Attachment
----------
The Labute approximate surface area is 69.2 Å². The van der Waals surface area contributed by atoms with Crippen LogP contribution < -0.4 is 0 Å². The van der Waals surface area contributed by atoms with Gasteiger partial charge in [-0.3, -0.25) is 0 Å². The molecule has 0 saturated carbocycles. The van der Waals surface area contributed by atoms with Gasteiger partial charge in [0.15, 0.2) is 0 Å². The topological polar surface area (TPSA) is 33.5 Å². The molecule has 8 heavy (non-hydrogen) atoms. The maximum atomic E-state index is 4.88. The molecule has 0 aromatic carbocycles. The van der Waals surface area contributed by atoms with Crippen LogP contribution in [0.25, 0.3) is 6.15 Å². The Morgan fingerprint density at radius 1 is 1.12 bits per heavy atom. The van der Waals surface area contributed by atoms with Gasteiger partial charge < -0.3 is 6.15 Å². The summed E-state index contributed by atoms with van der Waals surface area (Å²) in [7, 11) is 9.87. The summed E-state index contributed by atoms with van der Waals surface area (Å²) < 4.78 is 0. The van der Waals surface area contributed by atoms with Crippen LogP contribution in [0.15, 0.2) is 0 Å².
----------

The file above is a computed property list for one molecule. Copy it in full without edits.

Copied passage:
The Labute approximate surface area is 69.2 Å². The van der Waals surface area contributed by atoms with Crippen LogP contribution < -0.4 is 0 Å². The van der Waals surface area contributed by atoms with Gasteiger partial charge in [-0.3, -0.25) is 0 Å². The molecule has 0 saturated carbocycles. The van der Waals surface area contributed by atoms with Gasteiger partial charge in [0.15, 0.2) is 0 Å². The topological polar surface area (TPSA) is 33.5 Å². The molecule has 8 heavy (non-hydrogen) atoms. The maximum atomic E-state index is 4.88. The molecule has 0 aromatic carbocycles. The van der Waals surface area contributed by atoms with Crippen LogP contribution in [0.25, 0.3) is 6.15 Å². The Morgan fingerprint density at radius 1 is 1.12 bits per heavy atom. The van der Waals surface area contributed by atoms with Gasteiger partial charge < -0.3 is 6.15 Å². The summed E-state index contributed by atoms with van der Waals surface area (Å²) in [7, 11) is 9.87. The summed E-state index contributed by atoms with van der Waals surface area (Å²) < 4.78 is 0. The van der Waals surface area contributed by atoms with Crippen LogP contribution in [0.15, 0.2) is 0 Å².